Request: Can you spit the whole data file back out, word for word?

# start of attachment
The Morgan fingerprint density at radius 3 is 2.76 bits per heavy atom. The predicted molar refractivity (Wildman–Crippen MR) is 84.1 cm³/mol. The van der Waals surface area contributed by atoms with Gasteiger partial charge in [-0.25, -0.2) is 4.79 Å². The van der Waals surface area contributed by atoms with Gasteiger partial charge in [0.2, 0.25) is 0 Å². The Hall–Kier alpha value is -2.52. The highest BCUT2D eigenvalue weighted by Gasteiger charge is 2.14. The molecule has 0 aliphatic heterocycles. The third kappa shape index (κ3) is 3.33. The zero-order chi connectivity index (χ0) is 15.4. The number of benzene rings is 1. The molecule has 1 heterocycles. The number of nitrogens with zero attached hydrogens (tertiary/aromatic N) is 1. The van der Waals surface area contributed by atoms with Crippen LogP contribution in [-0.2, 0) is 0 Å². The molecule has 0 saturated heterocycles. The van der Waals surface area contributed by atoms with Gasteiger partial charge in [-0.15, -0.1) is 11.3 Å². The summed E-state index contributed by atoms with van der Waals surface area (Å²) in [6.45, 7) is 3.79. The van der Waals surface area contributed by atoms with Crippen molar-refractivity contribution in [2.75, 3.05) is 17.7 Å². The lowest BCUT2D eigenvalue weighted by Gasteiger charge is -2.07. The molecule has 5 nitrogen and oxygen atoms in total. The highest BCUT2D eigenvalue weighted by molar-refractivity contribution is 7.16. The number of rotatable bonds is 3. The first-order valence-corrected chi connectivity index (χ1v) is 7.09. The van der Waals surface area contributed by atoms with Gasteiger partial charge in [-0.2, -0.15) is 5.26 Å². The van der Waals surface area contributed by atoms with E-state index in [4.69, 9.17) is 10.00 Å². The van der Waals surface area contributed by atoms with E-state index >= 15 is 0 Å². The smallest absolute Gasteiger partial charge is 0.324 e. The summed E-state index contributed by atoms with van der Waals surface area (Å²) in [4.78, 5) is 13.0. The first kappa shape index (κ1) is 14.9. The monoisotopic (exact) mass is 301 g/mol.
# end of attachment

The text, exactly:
The Morgan fingerprint density at radius 3 is 2.76 bits per heavy atom. The predicted molar refractivity (Wildman–Crippen MR) is 84.1 cm³/mol. The van der Waals surface area contributed by atoms with Gasteiger partial charge in [-0.25, -0.2) is 4.79 Å². The van der Waals surface area contributed by atoms with Gasteiger partial charge in [0.2, 0.25) is 0 Å². The Hall–Kier alpha value is -2.52. The highest BCUT2D eigenvalue weighted by Gasteiger charge is 2.14. The molecule has 0 aliphatic heterocycles. The third kappa shape index (κ3) is 3.33. The zero-order chi connectivity index (χ0) is 15.4. The number of benzene rings is 1. The molecule has 1 heterocycles. The number of nitrogens with zero attached hydrogens (tertiary/aromatic N) is 1. The van der Waals surface area contributed by atoms with Crippen LogP contribution in [-0.2, 0) is 0 Å². The molecule has 0 saturated heterocycles. The van der Waals surface area contributed by atoms with Gasteiger partial charge in [-0.15, -0.1) is 11.3 Å². The summed E-state index contributed by atoms with van der Waals surface area (Å²) in [6.45, 7) is 3.79. The van der Waals surface area contributed by atoms with Crippen molar-refractivity contribution in [2.75, 3.05) is 17.7 Å². The lowest BCUT2D eigenvalue weighted by Gasteiger charge is -2.07. The molecule has 5 nitrogen and oxygen atoms in total. The highest BCUT2D eigenvalue weighted by molar-refractivity contribution is 7.16. The number of rotatable bonds is 3. The first-order valence-corrected chi connectivity index (χ1v) is 7.09. The van der Waals surface area contributed by atoms with Gasteiger partial charge in [-0.2, -0.15) is 5.26 Å². The van der Waals surface area contributed by atoms with E-state index in [4.69, 9.17) is 10.00 Å². The van der Waals surface area contributed by atoms with E-state index >= 15 is 0 Å². The smallest absolute Gasteiger partial charge is 0.324 e. The summed E-state index contributed by atoms with van der Waals surface area (Å²) in [4.78, 5) is 13.0. The first kappa shape index (κ1) is 14.9. The monoisotopic (exact) mass is 301 g/mol.